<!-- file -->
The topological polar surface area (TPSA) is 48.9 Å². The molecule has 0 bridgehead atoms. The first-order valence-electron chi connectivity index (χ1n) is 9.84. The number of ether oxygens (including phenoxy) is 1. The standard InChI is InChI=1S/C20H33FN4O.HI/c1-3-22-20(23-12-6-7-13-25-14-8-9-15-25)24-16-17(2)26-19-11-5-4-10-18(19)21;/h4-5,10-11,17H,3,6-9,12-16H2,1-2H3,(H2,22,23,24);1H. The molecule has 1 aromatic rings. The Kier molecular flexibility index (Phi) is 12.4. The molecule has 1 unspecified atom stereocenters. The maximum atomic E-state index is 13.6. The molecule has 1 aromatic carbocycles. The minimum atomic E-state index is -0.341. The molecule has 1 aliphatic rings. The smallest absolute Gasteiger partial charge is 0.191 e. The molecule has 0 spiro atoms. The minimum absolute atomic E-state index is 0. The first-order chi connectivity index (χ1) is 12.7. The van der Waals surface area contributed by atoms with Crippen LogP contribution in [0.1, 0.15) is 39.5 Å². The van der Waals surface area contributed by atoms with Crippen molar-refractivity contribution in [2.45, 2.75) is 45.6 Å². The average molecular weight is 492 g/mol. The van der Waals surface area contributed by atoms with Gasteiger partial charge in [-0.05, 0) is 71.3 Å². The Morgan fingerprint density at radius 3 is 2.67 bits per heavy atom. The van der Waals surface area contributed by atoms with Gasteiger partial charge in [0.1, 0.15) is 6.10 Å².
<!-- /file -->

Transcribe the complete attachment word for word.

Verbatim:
The topological polar surface area (TPSA) is 48.9 Å². The molecule has 0 bridgehead atoms. The first-order valence-electron chi connectivity index (χ1n) is 9.84. The number of ether oxygens (including phenoxy) is 1. The standard InChI is InChI=1S/C20H33FN4O.HI/c1-3-22-20(23-12-6-7-13-25-14-8-9-15-25)24-16-17(2)26-19-11-5-4-10-18(19)21;/h4-5,10-11,17H,3,6-9,12-16H2,1-2H3,(H2,22,23,24);1H. The molecule has 1 aromatic rings. The Kier molecular flexibility index (Phi) is 12.4. The molecule has 1 unspecified atom stereocenters. The maximum atomic E-state index is 13.6. The molecule has 1 aromatic carbocycles. The minimum atomic E-state index is -0.341. The molecule has 1 aliphatic rings. The smallest absolute Gasteiger partial charge is 0.191 e. The molecule has 0 spiro atoms. The minimum absolute atomic E-state index is 0. The first-order chi connectivity index (χ1) is 12.7. The van der Waals surface area contributed by atoms with Crippen LogP contribution in [0.1, 0.15) is 39.5 Å². The van der Waals surface area contributed by atoms with Crippen molar-refractivity contribution in [2.45, 2.75) is 45.6 Å². The average molecular weight is 492 g/mol. The van der Waals surface area contributed by atoms with Gasteiger partial charge in [-0.05, 0) is 71.3 Å². The Morgan fingerprint density at radius 3 is 2.67 bits per heavy atom. The van der Waals surface area contributed by atoms with Gasteiger partial charge in [0.1, 0.15) is 6.10 Å².